Cotton, 5 inches square. Cotton, 21/2 x5 inches, cut lengthwise.

Firm, unbleached cotton, 5 inches square, for design in back-stitch (Seepages 100, 101.)

Fold the edge back and finish with flannel stitch. (Page 63.)

A backstitch is taken back to form a continuous line of stitches. A half-backstitch is taken half way back. Illustration 14.

Fold the first square lengthwise, and cut as directed in Illustration 13.

Draw a thread of the warp 1/4 inch from the edge on the straight side of one of these sections. Backstitch on this line to join the oblong piece, and overcast the seam. Join the bias edges with half backstitch. Have upper edge wider, and baste evenly close to the narrow edge. Sew the seam with the wider edge toward you. Turn the extra width over the narrow edge and hem, so as to cover both edges and form a flat fell. Pink the edges by clipping them when held up and over the end of the forefinger between the thumb and second finger. With practice, this can be done rapidly.

Counter-felling is used in machine sewing, to join parts of garments where a strong seam is required. For example: the side seams of under-waists. Make a 1/4 inch fold on the wrong side of one edge to be joined, and one on the right side of the other edge. Place them together, so that the raw edges will be inside, and the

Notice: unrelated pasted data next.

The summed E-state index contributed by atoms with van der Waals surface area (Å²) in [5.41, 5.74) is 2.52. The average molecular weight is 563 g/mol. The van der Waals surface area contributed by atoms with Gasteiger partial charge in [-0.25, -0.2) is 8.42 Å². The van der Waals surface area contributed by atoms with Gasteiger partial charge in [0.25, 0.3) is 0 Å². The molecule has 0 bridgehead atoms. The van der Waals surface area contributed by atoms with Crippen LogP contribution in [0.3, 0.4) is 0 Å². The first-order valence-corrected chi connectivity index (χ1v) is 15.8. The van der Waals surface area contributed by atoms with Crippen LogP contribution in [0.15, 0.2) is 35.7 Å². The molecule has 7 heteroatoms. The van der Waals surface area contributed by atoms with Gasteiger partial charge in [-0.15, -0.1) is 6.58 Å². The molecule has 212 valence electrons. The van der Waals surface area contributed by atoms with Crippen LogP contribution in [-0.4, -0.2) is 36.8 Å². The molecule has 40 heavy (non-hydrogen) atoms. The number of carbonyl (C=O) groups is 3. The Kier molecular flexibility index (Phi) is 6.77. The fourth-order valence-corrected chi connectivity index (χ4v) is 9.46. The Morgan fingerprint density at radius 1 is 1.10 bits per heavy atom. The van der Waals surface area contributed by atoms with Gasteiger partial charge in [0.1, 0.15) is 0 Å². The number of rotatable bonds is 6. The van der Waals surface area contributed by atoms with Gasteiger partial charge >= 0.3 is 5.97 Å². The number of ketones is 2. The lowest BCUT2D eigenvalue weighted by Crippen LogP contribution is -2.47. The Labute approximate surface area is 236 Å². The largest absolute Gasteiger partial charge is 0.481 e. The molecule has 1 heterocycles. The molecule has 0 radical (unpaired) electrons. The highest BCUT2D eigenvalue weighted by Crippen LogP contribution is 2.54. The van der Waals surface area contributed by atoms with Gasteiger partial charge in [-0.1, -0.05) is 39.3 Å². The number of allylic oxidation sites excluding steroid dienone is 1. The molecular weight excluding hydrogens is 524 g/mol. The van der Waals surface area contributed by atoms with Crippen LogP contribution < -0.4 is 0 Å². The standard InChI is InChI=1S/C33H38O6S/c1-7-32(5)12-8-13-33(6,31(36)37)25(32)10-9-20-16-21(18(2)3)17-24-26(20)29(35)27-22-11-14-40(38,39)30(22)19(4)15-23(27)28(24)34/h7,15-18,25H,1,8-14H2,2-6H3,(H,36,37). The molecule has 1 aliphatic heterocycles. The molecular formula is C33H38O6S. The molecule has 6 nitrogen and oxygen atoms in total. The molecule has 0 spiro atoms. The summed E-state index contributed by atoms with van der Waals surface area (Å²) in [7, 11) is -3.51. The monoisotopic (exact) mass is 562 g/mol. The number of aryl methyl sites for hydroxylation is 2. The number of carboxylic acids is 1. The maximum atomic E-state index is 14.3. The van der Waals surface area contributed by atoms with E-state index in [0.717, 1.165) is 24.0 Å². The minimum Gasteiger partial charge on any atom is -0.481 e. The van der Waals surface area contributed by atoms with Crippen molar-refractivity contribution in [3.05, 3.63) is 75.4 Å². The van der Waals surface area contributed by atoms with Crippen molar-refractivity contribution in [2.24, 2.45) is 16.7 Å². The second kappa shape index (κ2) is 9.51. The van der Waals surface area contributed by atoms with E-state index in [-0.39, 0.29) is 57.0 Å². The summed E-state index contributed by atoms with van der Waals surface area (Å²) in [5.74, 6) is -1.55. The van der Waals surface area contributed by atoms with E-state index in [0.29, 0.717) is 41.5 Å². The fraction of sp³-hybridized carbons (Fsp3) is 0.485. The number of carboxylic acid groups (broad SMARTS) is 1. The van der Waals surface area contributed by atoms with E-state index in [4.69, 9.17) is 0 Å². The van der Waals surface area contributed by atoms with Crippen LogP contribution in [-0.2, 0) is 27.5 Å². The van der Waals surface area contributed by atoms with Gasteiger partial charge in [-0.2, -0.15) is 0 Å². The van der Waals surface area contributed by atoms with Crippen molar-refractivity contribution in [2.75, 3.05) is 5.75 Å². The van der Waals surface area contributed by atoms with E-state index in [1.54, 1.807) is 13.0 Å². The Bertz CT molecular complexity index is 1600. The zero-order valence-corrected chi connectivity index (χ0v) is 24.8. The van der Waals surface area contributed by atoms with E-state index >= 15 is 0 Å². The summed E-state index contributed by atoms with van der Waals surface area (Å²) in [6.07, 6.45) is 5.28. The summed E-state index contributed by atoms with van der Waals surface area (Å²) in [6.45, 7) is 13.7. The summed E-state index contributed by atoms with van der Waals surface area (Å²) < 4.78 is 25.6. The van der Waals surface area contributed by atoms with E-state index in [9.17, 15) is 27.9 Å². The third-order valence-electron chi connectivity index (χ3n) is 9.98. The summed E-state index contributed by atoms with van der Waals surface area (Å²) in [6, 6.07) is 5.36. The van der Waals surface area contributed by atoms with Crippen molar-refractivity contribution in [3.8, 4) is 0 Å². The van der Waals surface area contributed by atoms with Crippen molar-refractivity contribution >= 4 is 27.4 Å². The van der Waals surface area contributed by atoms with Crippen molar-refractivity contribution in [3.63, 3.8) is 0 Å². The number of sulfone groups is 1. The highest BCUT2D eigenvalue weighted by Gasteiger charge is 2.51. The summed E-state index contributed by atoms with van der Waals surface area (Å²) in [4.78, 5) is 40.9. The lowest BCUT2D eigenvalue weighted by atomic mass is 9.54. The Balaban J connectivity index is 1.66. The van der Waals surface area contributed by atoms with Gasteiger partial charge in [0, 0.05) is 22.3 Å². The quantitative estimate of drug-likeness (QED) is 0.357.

Model-10-Backstitching-Half-Backstitching-And-Fell-18

Illustration 14. Represents Model 10 (Backstitching, Half-Backstitching, And Felling).

width of the seam will be 1/2 inch. The folded edges are stitched, if the garment is made by machine, and hemmed, if made by hand.

Double-felling is used when a flat seam is required. Make a narrow hem on each side of the edges to be joined, and overhand the edges of hems, or stitch a seam and hem the edges back on each side of it.

Models 10 And 11 Represent:

1.     Two straight edges joined with a backstitch.

2.     Two bias edges joined with a half-backstitch.

3.     A bias and a straight edge joined with two running and a half-backstitch.